Which is also why I would never clock my monitor to 70Hz; video is going to drop frames in a complete mess. Get to 72Hz and you’re the boss, obv.

    • Kohlrabi says:

      Stop spreading FUD, please.

    • Premium User Badge Llewyn says:

      Synchronization is likely the issue, in that case. Assuming* the window manager is only updating at 22Hz but the monitor is refreshing at 60Hz, the monitor won’t display the window updates at a constant frequency – there will be an almost imperceptible** jerkiness to the updates as displayed on the monitor.

      At 70Hz it will of course also be permanently desynchronized, but as the monitor frame rate increases the mean, and maximum, variance from the ‘correct’ timing will reduce. I suspect, but have already had too much wine to be able to do simple maths without writing it down and hence might be very wrong, that the 85Hz threshold is actually at 88Hz, where there will be exactly four monitor frames per DWM frame. Above this threshold the variance will of course always be lower than it will at corresponding points in the cycle below it.

      *I have no idea, so I’m happy to take your confidence at face value.
      **Or blatant, or completely imperceptible, mileage appears to vary here.

    • phuzz says:

      What complete nonsense.
      The framerate of the desktop is not capped to 22Hz.

    • jalf says:

      [citation needed]

      Or we could, you know, just look at the screen and see that it’s obviously redrawing everything at a much faster rate.

      Heck, we could even load up a game. Remember that if the game runs in windowed mode, it goes through the same graphics pipeline as all other windows. Which means that it should be updated 22 times per second, according to you. Now, I’m pretty sure I’d notice it if my games ran at 22hz.

      Perhaps *something* in Windows is only redrawn 22 times per second, but all of it? Er…. No.

    • Solidstate89 says:

      No it doesn’t, that is complete bullshit.

    • KayinAngel says:

      Then why is fraps telling me DWM caps at 60 fps when I move a window? Could it be that you don’t know what you are talking about?

    • Old Rusty Dusty says:

      This is simply incorrect — I have one of the 120Hz Korean IPS Panels, and can tell you for a fact that the difference between running Windows 7 Aero at 60Hz vs 120Hz is simply staggering. There’s more frames rendered and dragging a window around at 120 vs 60 yields a liquid-like smoothness that’s easy on the eyes.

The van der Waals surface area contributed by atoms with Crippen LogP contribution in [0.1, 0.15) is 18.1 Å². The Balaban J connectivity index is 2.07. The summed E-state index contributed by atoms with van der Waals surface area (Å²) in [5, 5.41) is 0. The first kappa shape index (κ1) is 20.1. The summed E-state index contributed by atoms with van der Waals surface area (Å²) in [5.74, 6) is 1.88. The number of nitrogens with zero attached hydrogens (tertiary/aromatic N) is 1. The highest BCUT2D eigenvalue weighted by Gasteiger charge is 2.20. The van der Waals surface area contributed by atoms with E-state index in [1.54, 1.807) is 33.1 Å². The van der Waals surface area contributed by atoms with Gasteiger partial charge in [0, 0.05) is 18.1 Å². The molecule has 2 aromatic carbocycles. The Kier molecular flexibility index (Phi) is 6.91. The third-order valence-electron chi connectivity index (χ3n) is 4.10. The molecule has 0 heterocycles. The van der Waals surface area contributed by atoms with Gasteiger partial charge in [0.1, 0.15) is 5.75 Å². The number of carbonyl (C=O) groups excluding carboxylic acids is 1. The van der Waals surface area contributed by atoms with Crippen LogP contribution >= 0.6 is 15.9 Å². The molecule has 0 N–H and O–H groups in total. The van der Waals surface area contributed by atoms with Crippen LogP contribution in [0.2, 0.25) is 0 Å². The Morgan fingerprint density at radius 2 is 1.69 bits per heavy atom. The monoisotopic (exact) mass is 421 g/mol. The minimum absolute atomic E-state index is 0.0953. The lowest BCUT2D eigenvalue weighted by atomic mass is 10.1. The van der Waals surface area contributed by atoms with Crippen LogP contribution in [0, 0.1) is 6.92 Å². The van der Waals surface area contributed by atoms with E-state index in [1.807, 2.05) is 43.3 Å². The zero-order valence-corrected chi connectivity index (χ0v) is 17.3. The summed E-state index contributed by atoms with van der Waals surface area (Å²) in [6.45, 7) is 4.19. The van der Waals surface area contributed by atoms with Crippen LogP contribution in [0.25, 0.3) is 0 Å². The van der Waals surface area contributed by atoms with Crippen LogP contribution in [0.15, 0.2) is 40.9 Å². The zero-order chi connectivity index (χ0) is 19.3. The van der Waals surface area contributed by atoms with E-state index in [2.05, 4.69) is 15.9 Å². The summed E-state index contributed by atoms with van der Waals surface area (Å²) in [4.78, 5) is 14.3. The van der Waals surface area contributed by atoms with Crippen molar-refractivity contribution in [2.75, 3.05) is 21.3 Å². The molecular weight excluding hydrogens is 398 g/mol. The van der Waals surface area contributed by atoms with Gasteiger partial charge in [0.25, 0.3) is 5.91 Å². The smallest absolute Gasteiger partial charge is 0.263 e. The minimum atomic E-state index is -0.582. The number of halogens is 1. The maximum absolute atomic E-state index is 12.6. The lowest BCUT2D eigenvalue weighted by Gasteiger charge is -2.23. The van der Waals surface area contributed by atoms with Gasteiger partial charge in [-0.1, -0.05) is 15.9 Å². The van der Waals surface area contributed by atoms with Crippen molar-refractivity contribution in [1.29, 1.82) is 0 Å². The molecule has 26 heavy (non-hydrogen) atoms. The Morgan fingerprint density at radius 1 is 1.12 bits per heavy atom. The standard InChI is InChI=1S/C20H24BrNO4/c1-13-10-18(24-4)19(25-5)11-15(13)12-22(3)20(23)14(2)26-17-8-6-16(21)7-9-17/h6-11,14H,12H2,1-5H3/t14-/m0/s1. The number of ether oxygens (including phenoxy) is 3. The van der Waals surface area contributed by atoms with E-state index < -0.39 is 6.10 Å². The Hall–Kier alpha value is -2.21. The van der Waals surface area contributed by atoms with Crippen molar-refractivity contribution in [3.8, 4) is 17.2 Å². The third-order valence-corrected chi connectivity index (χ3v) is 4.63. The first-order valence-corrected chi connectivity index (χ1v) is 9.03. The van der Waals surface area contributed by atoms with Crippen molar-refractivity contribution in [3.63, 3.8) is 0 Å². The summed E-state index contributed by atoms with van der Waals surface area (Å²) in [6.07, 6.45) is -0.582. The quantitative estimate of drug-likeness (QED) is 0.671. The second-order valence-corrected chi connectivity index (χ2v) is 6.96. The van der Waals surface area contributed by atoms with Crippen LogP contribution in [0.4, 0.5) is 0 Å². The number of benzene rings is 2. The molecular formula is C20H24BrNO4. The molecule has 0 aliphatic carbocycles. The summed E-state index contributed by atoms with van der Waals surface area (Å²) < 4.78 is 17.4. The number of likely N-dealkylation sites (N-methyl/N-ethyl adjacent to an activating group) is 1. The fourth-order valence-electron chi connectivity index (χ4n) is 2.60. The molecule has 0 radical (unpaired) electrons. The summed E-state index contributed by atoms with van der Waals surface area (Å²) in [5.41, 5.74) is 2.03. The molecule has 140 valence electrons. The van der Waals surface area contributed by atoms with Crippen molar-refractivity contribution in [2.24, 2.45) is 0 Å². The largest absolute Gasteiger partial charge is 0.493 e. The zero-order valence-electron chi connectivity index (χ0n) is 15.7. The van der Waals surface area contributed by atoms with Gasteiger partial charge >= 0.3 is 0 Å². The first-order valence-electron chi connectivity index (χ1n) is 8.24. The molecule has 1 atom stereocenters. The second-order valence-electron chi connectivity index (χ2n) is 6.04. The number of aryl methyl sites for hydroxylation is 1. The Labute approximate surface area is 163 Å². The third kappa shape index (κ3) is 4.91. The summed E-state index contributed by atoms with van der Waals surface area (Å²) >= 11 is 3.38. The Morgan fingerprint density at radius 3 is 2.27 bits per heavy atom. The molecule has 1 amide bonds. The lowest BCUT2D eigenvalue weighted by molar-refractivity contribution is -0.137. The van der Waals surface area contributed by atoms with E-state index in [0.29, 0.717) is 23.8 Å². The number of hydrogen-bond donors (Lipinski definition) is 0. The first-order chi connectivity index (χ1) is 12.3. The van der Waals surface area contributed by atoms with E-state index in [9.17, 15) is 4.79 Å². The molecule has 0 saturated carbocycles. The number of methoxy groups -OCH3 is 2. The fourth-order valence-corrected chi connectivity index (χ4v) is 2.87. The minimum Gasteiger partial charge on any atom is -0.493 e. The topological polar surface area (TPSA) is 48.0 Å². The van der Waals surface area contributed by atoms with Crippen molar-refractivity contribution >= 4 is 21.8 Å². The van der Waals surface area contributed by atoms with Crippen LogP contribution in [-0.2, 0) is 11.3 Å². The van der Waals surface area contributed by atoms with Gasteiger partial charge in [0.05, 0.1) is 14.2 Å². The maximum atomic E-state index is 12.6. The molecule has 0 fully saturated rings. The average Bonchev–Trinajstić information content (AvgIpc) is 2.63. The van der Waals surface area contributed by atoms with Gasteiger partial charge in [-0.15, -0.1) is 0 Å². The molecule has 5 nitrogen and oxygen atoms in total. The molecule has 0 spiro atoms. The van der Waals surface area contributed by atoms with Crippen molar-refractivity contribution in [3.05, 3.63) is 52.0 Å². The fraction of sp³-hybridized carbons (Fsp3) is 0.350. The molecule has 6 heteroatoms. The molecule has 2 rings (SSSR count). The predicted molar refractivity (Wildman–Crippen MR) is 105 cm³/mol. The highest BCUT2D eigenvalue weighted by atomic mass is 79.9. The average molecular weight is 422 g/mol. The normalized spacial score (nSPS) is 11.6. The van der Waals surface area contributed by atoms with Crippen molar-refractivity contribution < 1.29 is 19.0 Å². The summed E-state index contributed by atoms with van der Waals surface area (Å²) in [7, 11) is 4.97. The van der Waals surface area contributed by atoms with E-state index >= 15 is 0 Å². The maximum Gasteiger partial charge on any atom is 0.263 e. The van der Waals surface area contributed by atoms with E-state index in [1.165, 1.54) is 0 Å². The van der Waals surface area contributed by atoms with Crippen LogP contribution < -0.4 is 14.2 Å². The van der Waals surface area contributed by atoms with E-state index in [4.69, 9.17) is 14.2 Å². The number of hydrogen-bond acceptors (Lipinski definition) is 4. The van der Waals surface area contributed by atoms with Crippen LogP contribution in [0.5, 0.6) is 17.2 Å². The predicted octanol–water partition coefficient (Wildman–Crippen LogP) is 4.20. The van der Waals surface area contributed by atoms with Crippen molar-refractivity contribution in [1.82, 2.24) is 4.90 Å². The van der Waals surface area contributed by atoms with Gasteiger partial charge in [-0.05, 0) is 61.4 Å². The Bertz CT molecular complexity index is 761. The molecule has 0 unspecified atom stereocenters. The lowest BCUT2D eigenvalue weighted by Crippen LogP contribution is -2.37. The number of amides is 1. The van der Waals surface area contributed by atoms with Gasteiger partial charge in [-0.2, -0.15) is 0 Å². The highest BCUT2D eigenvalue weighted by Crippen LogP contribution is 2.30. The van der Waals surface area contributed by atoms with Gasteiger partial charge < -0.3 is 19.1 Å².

I hate to say it, but you really can’t have any opinion on 120Hz vs 60Hz unless you’ve actually used a true 120Hz panel itself.

      • dontnormally says:

        …I think it goes without saying that anyone who might read the comments here would be very, very interested to hear which make and model of monitor you purchased.

        It’s like you’re saying: “I’ve reached the goal outlined but not-reached-by the author of this article, however I shall keep the details of my exploits private, thank you”.

    • Rian Snuff says:

      That was painful to read. I actually thought to myself while reading this article “Great maybe nutters will stop with this “THE HUMAN EYE CAN’T EVEN SEE DAT’ MANY FRAMES!”" nonsense… Then here comes a new one I’ve never even heard before, lol.. Dude, anyone with a 120hz monitor doesn’t even NEED to have a frame counter up.. YOU CAN SEE THE DIFFERENCE. Just by moving your mouse you can literally count that it draws it twice as many times with your naked eye and instantly feel the difference.

      Okay, so please just try it someday before you call bullshit. Ha.

    • SirProudNoob says:

      Um, no… I have a 120 Hz monitor and EVERYTHING is smooth.

  2. Sparkasaurusmex says:

    My 120hz TV is sort of weird.
    It tries to make anything work at a higher frame rate (?) I guess that’s a standard thing for these?
    But because it’s interpolating those extra frames (or whatever) it has a second delay, so if you want to play a game on it you have to turn on “game mode” so it doesn’t try to upscale the frame rate.

    I can push some older games to 120 frames per second, but I can’t seem to get them to actually show up like that on the TV. Any insight offered is appreciated.

    • colw00t says:

      What is giving you trouble is something that my Panasonic calls a “motion smoother” which seems to be just a quick and dirty interpolation so as to force everything up to the desired refresh rate.

      I turned mine off about ten minutes after getting the TV. I can’t stand it, especially when dealing with film, which is designed and shot around a specific display rate.

      There should be an option in the settings somewhere to just turn it off outright, which I personally would do. Some sources can use the 120Hz, so let them. Don’t force stuff into speeds it’s not meant for.

    • TheManko says: